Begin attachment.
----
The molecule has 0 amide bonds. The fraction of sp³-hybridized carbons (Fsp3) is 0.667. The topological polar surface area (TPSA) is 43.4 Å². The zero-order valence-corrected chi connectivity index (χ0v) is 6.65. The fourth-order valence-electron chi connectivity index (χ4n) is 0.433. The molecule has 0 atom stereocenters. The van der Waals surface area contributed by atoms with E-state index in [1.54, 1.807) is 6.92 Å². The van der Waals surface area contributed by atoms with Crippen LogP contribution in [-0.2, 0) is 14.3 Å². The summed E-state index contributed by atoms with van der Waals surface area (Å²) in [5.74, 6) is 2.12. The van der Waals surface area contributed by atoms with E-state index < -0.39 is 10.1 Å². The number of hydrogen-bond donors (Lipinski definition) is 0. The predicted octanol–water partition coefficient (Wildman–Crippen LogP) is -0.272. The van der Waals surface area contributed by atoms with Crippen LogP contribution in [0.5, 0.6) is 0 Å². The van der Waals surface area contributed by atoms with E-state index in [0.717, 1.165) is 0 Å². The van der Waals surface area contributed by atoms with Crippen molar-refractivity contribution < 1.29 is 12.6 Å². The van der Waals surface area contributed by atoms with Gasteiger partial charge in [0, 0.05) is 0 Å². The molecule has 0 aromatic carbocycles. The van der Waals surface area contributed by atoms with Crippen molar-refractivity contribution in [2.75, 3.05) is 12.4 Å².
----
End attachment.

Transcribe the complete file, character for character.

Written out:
The molecule has 0 amide bonds. The fraction of sp³-hybridized carbons (Fsp3) is 0.667. The topological polar surface area (TPSA) is 43.4 Å². The zero-order valence-corrected chi connectivity index (χ0v) is 6.65. The fourth-order valence-electron chi connectivity index (χ4n) is 0.433. The molecule has 0 atom stereocenters. The van der Waals surface area contributed by atoms with E-state index in [1.54, 1.807) is 6.92 Å². The van der Waals surface area contributed by atoms with Crippen LogP contribution in [-0.2, 0) is 14.3 Å². The summed E-state index contributed by atoms with van der Waals surface area (Å²) in [5.74, 6) is 2.12. The van der Waals surface area contributed by atoms with E-state index < -0.39 is 10.1 Å². The number of hydrogen-bond donors (Lipinski definition) is 0. The predicted octanol–water partition coefficient (Wildman–Crippen LogP) is -0.272. The van der Waals surface area contributed by atoms with Crippen LogP contribution in [0.5, 0.6) is 0 Å². The van der Waals surface area contributed by atoms with E-state index in [0.717, 1.165) is 0 Å². The van der Waals surface area contributed by atoms with Crippen molar-refractivity contribution < 1.29 is 12.6 Å². The van der Waals surface area contributed by atoms with Gasteiger partial charge in [0, 0.05) is 0 Å². The molecule has 0 aromatic carbocycles. The van der Waals surface area contributed by atoms with Crippen molar-refractivity contribution in [2.75, 3.05) is 12.4 Å².